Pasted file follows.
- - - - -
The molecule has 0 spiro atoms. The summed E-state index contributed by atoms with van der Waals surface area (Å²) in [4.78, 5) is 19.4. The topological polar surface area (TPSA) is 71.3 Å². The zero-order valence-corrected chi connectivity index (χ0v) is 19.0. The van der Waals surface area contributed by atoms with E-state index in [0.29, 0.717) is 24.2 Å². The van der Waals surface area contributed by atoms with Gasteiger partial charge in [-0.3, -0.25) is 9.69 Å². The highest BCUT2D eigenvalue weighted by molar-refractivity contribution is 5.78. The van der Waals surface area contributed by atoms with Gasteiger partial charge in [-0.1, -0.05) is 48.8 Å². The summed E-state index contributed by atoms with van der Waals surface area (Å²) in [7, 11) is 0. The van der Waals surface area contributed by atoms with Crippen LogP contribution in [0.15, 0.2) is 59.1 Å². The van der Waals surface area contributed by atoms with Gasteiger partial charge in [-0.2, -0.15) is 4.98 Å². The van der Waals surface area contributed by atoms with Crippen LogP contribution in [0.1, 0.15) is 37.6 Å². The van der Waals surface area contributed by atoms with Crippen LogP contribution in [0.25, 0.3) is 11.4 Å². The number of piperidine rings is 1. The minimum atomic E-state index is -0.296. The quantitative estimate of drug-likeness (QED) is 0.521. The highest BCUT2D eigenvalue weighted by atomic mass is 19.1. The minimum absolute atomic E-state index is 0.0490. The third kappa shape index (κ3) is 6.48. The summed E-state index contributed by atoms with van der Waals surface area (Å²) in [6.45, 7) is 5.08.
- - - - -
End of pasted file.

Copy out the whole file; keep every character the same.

The molecule has 0 spiro atoms. The summed E-state index contributed by atoms with van der Waals surface area (Å²) in [4.78, 5) is 19.4. The topological polar surface area (TPSA) is 71.3 Å². The zero-order valence-corrected chi connectivity index (χ0v) is 19.0. The van der Waals surface area contributed by atoms with E-state index in [0.29, 0.717) is 24.2 Å². The van der Waals surface area contributed by atoms with Gasteiger partial charge in [-0.3, -0.25) is 9.69 Å². The highest BCUT2D eigenvalue weighted by molar-refractivity contribution is 5.78. The van der Waals surface area contributed by atoms with Gasteiger partial charge in [-0.1, -0.05) is 48.8 Å². The summed E-state index contributed by atoms with van der Waals surface area (Å²) in [7, 11) is 0. The van der Waals surface area contributed by atoms with Crippen LogP contribution in [0.15, 0.2) is 59.1 Å². The van der Waals surface area contributed by atoms with Gasteiger partial charge in [-0.2, -0.15) is 4.98 Å². The van der Waals surface area contributed by atoms with Crippen LogP contribution in [0.1, 0.15) is 37.6 Å². The van der Waals surface area contributed by atoms with Crippen LogP contribution in [0.25, 0.3) is 11.4 Å². The number of piperidine rings is 1. The minimum atomic E-state index is -0.296. The quantitative estimate of drug-likeness (QED) is 0.521. The highest BCUT2D eigenvalue weighted by atomic mass is 19.1. The minimum absolute atomic E-state index is 0.0490. The third kappa shape index (κ3) is 6.48. The summed E-state index contributed by atoms with van der Waals surface area (Å²) in [6.45, 7) is 5.08.